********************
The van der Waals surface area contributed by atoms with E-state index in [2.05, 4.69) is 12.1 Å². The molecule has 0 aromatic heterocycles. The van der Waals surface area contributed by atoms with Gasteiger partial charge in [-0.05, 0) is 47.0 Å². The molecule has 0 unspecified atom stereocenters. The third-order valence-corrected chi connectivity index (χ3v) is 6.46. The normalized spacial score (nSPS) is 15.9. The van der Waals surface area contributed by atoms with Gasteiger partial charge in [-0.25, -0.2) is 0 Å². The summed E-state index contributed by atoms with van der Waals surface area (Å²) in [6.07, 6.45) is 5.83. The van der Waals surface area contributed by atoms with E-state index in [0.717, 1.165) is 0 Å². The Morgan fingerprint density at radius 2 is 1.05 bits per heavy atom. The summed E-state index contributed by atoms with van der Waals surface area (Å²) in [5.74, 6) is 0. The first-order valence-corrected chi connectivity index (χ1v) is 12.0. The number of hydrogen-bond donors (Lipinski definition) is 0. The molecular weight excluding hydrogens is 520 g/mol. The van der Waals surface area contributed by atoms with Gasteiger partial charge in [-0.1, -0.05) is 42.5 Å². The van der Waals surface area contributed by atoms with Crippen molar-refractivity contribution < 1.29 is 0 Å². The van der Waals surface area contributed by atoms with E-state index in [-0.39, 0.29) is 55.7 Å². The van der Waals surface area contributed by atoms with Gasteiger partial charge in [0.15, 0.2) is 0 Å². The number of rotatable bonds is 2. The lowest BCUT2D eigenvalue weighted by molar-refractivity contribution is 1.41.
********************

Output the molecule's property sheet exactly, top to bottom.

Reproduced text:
The van der Waals surface area contributed by atoms with E-state index in [2.05, 4.69) is 12.1 Å². The molecule has 0 aromatic heterocycles. The van der Waals surface area contributed by atoms with Gasteiger partial charge in [-0.05, 0) is 47.0 Å². The molecule has 0 unspecified atom stereocenters. The third-order valence-corrected chi connectivity index (χ3v) is 6.46. The normalized spacial score (nSPS) is 15.9. The van der Waals surface area contributed by atoms with Gasteiger partial charge in [-0.25, -0.2) is 0 Å². The summed E-state index contributed by atoms with van der Waals surface area (Å²) in [6.07, 6.45) is 5.83. The van der Waals surface area contributed by atoms with E-state index in [0.717, 1.165) is 0 Å². The Morgan fingerprint density at radius 2 is 1.05 bits per heavy atom. The summed E-state index contributed by atoms with van der Waals surface area (Å²) in [5.74, 6) is 0. The first-order valence-corrected chi connectivity index (χ1v) is 12.0. The number of hydrogen-bond donors (Lipinski definition) is 0. The molecular weight excluding hydrogens is 520 g/mol. The van der Waals surface area contributed by atoms with Gasteiger partial charge in [-0.1, -0.05) is 42.5 Å². The van der Waals surface area contributed by atoms with Crippen molar-refractivity contribution < 1.29 is 0 Å². The van der Waals surface area contributed by atoms with E-state index in [-0.39, 0.29) is 55.7 Å². The van der Waals surface area contributed by atoms with Gasteiger partial charge in [0.15, 0.2) is 0 Å². The number of rotatable bonds is 2. The lowest BCUT2D eigenvalue weighted by molar-refractivity contribution is 1.41.